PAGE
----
The judgement handed down on 29 April 2020 by the Court of Appeal in Booth and another v R [2020] EWCA Crim 575 is likely to be welcome news for local authority prosecutors and their investigation teams. 

In Booth, the central issue for the five-strong bench, which included the Lord Chief Justice, was the status of the Supreme Court decision in the civil case of Ivey v Genting Casinos (UK) (trading as Cockfords Club) [2017] UKSC 67 regarding the test for dishonesty in criminal cases.

R v Ghosh [1982] EWCA Crim 2

The 'Ghosh Test' provided a two-limb test, which required juries to consider:

  1. Whether the conduct complained of was dishonest by the lay objective standards of ordinary reasonable and honest people; (the "objective test") and, if yes,
  2. Whether the defendant must have realised that ordinary honest people would so regard his behaviour ("the subjective test").

For the defendant to be found guilty, the jury would have to satisfied beyond reasonable doubt that answer to both these questions is "yes".

In Ivey the Supreme Court held that the second limb of this Ghosh Test did "not correctly represent the law and that directions based upon it ought no longer be given by judges to juries".

The Court of Appeal in Booth held that while the direction of the Supreme Court in Ivey was strictly obiter, the Supreme Court had nonetheless advanced an alternative to the Gosh Test and directed that it is this alternative test rather than the otherwise binding Ghosh decision of Court of Appeal which should be followed.  As such, in Booth the Court of Appeal held that it was bound to follow the Supreme Court's direction and the correct approach to establishing a defendant's dishonesty was the application of a new two-stage test:-

  1. What was the defendant's actual state of knowledge or belief as to the facts? (subjective)
  2. Was the defendant's conduct dishonest by the standards of ordinary, decent people? (objective)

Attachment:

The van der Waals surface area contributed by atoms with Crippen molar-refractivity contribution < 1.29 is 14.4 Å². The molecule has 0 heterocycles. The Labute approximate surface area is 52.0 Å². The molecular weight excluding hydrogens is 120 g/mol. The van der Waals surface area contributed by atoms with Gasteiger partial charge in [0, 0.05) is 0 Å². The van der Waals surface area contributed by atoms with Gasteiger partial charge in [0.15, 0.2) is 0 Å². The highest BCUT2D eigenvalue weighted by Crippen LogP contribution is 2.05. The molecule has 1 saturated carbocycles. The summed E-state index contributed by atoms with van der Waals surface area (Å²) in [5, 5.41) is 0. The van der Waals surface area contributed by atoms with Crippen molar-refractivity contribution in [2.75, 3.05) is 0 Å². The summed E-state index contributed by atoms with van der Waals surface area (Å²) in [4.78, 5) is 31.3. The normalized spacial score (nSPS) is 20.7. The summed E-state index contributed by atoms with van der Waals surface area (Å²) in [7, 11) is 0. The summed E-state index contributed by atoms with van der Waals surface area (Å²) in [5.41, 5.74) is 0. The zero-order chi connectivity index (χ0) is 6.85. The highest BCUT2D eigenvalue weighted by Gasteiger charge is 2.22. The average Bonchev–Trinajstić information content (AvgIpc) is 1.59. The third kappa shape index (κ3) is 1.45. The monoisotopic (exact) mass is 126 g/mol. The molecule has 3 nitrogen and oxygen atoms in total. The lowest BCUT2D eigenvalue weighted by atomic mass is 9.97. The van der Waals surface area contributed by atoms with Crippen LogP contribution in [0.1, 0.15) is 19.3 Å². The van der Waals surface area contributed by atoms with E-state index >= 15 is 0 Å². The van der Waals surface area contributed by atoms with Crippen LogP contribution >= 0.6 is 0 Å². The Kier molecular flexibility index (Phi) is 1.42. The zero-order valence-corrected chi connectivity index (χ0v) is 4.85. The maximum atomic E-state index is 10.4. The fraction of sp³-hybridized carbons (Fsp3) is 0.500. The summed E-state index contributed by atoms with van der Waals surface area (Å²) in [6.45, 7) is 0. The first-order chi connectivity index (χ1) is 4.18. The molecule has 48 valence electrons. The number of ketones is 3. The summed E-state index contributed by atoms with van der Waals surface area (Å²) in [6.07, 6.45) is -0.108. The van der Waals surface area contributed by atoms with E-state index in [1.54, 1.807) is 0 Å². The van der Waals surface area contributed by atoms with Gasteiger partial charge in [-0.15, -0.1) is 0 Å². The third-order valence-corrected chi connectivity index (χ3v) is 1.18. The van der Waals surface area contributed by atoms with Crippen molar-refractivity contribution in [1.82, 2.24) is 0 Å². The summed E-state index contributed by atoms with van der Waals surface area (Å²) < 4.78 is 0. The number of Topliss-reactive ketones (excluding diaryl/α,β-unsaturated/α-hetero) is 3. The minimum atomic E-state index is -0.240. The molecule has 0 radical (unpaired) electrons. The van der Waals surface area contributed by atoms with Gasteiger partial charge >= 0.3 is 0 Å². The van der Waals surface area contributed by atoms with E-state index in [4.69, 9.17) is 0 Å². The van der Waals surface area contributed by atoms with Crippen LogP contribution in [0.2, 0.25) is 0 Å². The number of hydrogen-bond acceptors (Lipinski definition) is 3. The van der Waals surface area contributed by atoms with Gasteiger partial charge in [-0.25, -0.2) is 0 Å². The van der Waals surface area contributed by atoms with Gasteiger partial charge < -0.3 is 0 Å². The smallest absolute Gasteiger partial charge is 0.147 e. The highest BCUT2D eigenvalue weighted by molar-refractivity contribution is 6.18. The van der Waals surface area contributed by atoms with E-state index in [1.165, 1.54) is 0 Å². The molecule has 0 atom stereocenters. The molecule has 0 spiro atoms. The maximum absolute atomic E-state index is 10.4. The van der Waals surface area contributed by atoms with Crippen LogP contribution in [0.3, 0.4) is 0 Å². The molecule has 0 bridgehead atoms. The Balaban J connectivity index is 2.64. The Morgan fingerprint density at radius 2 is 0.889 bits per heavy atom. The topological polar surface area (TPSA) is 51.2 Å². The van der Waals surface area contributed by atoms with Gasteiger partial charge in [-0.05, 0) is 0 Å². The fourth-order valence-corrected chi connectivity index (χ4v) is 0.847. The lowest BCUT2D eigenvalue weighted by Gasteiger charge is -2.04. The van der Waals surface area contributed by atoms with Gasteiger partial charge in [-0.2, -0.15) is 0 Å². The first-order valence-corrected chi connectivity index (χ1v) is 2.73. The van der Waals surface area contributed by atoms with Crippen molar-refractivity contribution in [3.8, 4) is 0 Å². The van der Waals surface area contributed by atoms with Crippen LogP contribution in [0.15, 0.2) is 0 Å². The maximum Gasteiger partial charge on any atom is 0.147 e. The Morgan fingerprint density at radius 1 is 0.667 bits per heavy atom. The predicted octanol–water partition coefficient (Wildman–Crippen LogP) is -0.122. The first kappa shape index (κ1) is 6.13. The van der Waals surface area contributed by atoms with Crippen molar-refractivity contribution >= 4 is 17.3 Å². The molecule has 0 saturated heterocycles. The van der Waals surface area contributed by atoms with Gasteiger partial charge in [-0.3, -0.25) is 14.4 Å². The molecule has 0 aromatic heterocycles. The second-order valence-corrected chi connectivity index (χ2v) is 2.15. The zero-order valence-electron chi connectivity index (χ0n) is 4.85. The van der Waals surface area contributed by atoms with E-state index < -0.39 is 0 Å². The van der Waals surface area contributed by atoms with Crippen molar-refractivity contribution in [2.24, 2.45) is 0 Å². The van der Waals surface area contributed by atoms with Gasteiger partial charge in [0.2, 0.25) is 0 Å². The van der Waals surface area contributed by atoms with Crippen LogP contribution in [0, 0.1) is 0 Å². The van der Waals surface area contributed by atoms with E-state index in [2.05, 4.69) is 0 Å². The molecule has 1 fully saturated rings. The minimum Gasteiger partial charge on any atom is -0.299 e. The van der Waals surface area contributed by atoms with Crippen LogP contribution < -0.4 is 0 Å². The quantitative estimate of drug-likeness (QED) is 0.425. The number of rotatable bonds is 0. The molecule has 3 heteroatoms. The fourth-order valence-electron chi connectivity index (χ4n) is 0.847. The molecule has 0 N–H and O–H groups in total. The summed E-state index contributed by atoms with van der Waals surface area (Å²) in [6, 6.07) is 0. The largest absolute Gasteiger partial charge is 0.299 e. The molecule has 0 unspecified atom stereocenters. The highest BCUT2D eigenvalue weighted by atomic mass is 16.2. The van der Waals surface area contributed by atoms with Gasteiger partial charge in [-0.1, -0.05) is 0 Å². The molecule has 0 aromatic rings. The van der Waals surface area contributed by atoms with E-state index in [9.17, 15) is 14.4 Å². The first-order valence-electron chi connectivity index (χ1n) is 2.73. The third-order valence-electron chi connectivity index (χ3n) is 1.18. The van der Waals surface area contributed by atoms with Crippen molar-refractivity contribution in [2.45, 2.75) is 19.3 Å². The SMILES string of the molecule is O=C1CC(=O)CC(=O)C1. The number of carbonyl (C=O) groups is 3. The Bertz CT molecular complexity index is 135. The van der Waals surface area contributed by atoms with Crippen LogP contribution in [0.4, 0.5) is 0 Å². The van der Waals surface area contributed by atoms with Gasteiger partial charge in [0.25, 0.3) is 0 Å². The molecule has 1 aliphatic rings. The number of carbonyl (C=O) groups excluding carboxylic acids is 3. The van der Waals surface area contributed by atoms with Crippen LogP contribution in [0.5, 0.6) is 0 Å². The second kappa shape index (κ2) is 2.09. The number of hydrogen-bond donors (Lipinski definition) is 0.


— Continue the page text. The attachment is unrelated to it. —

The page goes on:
The second limb of the test was itself devised on Lord Hoffman's test in the 2005 civil case of Barlow Clowes International Ltd v Eurotrust International Ltd [2005] UKPC 37 in which he considered:

"Although a dishonest state of mind is a subjective mental state, the standard by which the law determines whether it is dishonest is objective.  If by ordinary standards a defendant's mental state would be characterised as dishonest [by ordinary, decent people] it is irrelevant that the defendant judges by different standards…"

As summarised in the Supreme Court press release following its decision in Ivey, the principal objection to the Ghosh Test as previously elucidated by Lord Hoffman is that "the less a defendant's standards conform to society's expectations, the less likely they are to be held criminally responsible for their behaviour.  The law should not excuse those who make a mistake about contemporary standards of honesty, a purpose of the criminal law is to set acceptable standards of behaviour".

In dismissing the appeal in Booth, the court also identified a number of issues that will still need to be decided on a case-by-case basis following the reformulation of the test for dishonesty.  As such, in a jury's assessment of the first limb of the new test, evidence of particular practices in the given circumstances will need to be considered and the extent to which such practices should or should not inform the jury's considerations of the second limb of the new test.  This will be of particular importance in cases involving alleged dishonesty in complex financial matters and fraud.

The court considered the elements of the offence of conspiracy to defraud in Booth, which endorsed the approach of Hickinbottom J as he was then, in the crown court case of R v Evans and others [2014] 1 WLR.  In this case, the judge  considered that is not necessary to prove an intent to deceive or cause economic or financial loss to a victim. Rather, there must be a dishonest agreement that includes unlawfulness either as to the object of the agreement or the means by which it will be carried out, which results in injury or potential injury to the (potential) victim's proprietary right or interest.

The impact of the decisions in Ivey and now Booth cannot be understated. It will have a profound effect in the prosecution of 'dishonesty offences' where prosecutors have hitherto struggled to secure convictions based on the defendant's own personal perception of dishonesty.

Further information

Please contact Matt Marsh if you have any questions about this e-briefing.